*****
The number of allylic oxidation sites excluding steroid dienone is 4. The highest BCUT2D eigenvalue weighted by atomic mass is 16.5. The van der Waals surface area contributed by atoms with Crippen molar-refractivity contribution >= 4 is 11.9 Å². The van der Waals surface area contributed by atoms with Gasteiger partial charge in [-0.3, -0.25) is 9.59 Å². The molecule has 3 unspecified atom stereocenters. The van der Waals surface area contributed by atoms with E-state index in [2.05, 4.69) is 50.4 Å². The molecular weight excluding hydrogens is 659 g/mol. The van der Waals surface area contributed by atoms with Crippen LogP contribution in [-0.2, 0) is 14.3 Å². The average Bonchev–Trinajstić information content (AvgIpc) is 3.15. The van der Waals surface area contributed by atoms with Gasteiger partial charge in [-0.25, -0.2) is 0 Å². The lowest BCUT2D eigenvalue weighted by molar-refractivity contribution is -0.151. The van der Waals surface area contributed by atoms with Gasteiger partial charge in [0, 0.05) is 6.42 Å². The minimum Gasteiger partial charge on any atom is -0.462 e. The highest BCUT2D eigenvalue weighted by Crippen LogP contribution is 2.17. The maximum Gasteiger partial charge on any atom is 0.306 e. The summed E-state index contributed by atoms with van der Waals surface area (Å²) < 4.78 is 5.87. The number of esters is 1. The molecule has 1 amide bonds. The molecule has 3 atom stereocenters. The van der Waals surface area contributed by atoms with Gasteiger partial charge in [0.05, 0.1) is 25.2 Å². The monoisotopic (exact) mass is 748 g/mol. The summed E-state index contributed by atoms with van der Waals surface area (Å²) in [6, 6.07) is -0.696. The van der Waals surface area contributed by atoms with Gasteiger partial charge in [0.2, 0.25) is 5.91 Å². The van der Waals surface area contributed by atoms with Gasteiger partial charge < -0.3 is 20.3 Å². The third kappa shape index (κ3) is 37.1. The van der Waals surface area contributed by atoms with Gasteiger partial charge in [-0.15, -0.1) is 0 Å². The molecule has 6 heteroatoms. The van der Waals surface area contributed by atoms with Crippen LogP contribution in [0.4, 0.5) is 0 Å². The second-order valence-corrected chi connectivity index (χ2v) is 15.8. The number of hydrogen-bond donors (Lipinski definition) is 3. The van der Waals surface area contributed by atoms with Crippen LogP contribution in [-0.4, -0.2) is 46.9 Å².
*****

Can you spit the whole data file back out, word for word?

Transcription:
The number of allylic oxidation sites excluding steroid dienone is 4. The highest BCUT2D eigenvalue weighted by atomic mass is 16.5. The van der Waals surface area contributed by atoms with Crippen molar-refractivity contribution >= 4 is 11.9 Å². The van der Waals surface area contributed by atoms with Gasteiger partial charge in [-0.3, -0.25) is 9.59 Å². The molecule has 3 unspecified atom stereocenters. The van der Waals surface area contributed by atoms with E-state index in [2.05, 4.69) is 50.4 Å². The molecular weight excluding hydrogens is 659 g/mol. The van der Waals surface area contributed by atoms with Crippen LogP contribution in [-0.2, 0) is 14.3 Å². The average Bonchev–Trinajstić information content (AvgIpc) is 3.15. The van der Waals surface area contributed by atoms with Gasteiger partial charge in [-0.25, -0.2) is 0 Å². The lowest BCUT2D eigenvalue weighted by molar-refractivity contribution is -0.151. The van der Waals surface area contributed by atoms with Gasteiger partial charge in [0, 0.05) is 6.42 Å². The minimum Gasteiger partial charge on any atom is -0.462 e. The highest BCUT2D eigenvalue weighted by Crippen LogP contribution is 2.17. The maximum Gasteiger partial charge on any atom is 0.306 e. The summed E-state index contributed by atoms with van der Waals surface area (Å²) < 4.78 is 5.87. The number of esters is 1. The molecule has 1 amide bonds. The molecule has 3 atom stereocenters. The van der Waals surface area contributed by atoms with Gasteiger partial charge in [0.05, 0.1) is 25.2 Å². The monoisotopic (exact) mass is 748 g/mol. The summed E-state index contributed by atoms with van der Waals surface area (Å²) in [6, 6.07) is -0.696. The van der Waals surface area contributed by atoms with Gasteiger partial charge in [0.2, 0.25) is 5.91 Å². The van der Waals surface area contributed by atoms with Gasteiger partial charge < -0.3 is 20.3 Å². The third kappa shape index (κ3) is 37.1. The van der Waals surface area contributed by atoms with Gasteiger partial charge in [-0.15, -0.1) is 0 Å². The molecule has 6 heteroatoms. The van der Waals surface area contributed by atoms with Crippen LogP contribution in [0.4, 0.5) is 0 Å². The second-order valence-corrected chi connectivity index (χ2v) is 15.8. The number of hydrogen-bond donors (Lipinski definition) is 3. The van der Waals surface area contributed by atoms with Crippen LogP contribution in [-0.4, -0.2) is 46.9 Å².